With Walker's alleged budget surplus and tax cuts, isn't Wisconsin supposed to be booming?

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Gov. Scott Walker delivering his State of the State address in January 2012.

Gov. Scott Walker and his tea party acolytes are breathlessly touting the possibility of a $342-million budget surplus, but what does it mean?

When Walker took office two years ago, the state faced a severe projected budget deficit. Republicans had voters quaking in their UGGs with warnings that Wisconsin was bankrupt and financially imploding.

But as everyone with a credit card knows, having a deficit is not the same thing as being bankrupt and indigent. The state had not defaulted on its bills. It had – and has – strong revenue sources and enormous assets. For example, the Wisconsin Retirement System pension fund made a $10.5-billion profit in 2009.

Still, the tea party proceeded to destroy unions, slash health and education funding, kill promising infrastructure projects and eliminate thousands of good government jobs – all in the name of defeating the budget deficit.

Well, now the mission has been accomplished. The bogeyman is dead. So we should be sitting on top of the world – right?

Not hardly.

Wisconsin ranks 42nd in the nation in terms of job creation. In December, Forbes branded the state one of the nation’s worst places to do business and projected that job growth here would be the second worst in the country through 2016.

Wisconsin ranks 39th in terms of labor supply – a hindrance to growth that will only worsen due to budget hits taken by public education and backward social engineering that drives young people to move elsewhere. The state ranks 35th in business costs, a problem that Republicans haven’t even tried to address.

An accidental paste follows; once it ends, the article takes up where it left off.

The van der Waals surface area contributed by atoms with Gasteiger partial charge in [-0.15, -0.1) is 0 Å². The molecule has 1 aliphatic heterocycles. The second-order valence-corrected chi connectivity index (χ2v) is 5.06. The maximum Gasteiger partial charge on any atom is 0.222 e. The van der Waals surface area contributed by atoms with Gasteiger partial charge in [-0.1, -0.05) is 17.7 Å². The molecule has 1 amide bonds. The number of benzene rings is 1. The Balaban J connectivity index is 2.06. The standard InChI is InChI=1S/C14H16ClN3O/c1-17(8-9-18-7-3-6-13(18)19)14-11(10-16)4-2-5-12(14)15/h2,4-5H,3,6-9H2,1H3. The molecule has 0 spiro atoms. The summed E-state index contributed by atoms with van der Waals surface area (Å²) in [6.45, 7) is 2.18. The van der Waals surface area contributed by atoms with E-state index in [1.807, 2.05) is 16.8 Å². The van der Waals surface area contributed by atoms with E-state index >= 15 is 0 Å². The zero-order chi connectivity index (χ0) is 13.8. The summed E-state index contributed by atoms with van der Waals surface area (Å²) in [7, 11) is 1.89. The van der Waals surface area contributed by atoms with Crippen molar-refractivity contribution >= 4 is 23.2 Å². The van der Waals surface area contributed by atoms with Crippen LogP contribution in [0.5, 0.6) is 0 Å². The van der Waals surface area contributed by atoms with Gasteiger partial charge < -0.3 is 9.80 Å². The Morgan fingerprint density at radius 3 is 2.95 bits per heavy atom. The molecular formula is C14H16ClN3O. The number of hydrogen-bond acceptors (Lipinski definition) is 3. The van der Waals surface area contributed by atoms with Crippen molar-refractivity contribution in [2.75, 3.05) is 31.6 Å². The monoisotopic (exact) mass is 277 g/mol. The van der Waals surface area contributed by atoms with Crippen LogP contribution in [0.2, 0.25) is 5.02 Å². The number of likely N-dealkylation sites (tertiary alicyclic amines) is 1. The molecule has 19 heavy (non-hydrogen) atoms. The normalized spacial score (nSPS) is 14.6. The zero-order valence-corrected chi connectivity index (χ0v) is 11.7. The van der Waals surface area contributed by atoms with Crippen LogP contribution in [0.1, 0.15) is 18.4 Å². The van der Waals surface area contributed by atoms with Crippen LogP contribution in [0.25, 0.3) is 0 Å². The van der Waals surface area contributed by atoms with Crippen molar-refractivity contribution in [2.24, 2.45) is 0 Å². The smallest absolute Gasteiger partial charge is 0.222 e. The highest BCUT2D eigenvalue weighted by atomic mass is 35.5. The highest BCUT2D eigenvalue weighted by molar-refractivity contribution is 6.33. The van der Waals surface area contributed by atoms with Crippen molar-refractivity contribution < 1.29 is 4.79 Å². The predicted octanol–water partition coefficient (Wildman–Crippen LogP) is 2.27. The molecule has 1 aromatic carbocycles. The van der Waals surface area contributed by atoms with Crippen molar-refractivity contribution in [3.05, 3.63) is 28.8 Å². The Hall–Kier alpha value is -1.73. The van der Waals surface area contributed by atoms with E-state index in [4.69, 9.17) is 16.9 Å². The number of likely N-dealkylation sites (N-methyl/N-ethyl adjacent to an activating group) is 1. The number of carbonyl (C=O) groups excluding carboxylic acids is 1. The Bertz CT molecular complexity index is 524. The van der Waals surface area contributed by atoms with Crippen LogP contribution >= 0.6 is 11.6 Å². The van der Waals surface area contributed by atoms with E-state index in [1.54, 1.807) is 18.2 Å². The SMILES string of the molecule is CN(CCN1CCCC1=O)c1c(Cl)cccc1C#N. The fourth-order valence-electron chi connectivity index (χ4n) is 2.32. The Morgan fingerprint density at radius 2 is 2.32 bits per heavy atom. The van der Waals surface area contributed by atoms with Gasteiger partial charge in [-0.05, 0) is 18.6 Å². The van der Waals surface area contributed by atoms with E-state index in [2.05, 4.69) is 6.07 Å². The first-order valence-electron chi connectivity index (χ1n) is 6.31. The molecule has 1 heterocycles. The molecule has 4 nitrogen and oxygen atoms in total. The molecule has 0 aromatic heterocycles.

The lion’s share of new jobs are created by small businesses. Their major costs are health care and worker productivity. But Republicans have done nothing to assist small businesses in either area.

In fact, the GOP actively opposes the Affordable Health Act and has trimmed BadgerCare, both of which can help small start-ups that can’t afford to pay for employee health care. Wisconsin Workforce Development invariably sides with employees, which makes hiring for small ventures almost impossibly risky. There’s been no effort to address that problem.

Meanwhile, in an attempt to recoup some of the state funding they’ve lost under Walker, local governments sock it to small businesses using any bizarre revenue schemes they can devise.

Reforming the climate for small businesses in the state isn’t even on the table. The GOP has focused solely on policies to bolster the bottom lines of mega-corporations, which don’t even pay taxes, while small business are taxed through the roof and strangled with red tape.

Walker says he plans to use the budget surplus to give tax breaks – undoubtedly to the rich – in order to stimulate job growth. Unfortunately, that’s never worked.

Under the higher tax rates the wealthy paid during the Clinton presidency, jobs were created at a rate of 230,000 per month.  After the Bush-era tax cuts, job growth fell to a meager 10,000 a month until the employment rate sputtered in 2006 and then nose-dived.

The GOP’s touted budget surplus is just an empty figure for a misleading campaign billboard. It does nothing to make Wisconsin “open for business,” and Walker’s disastrous jobs record proves it.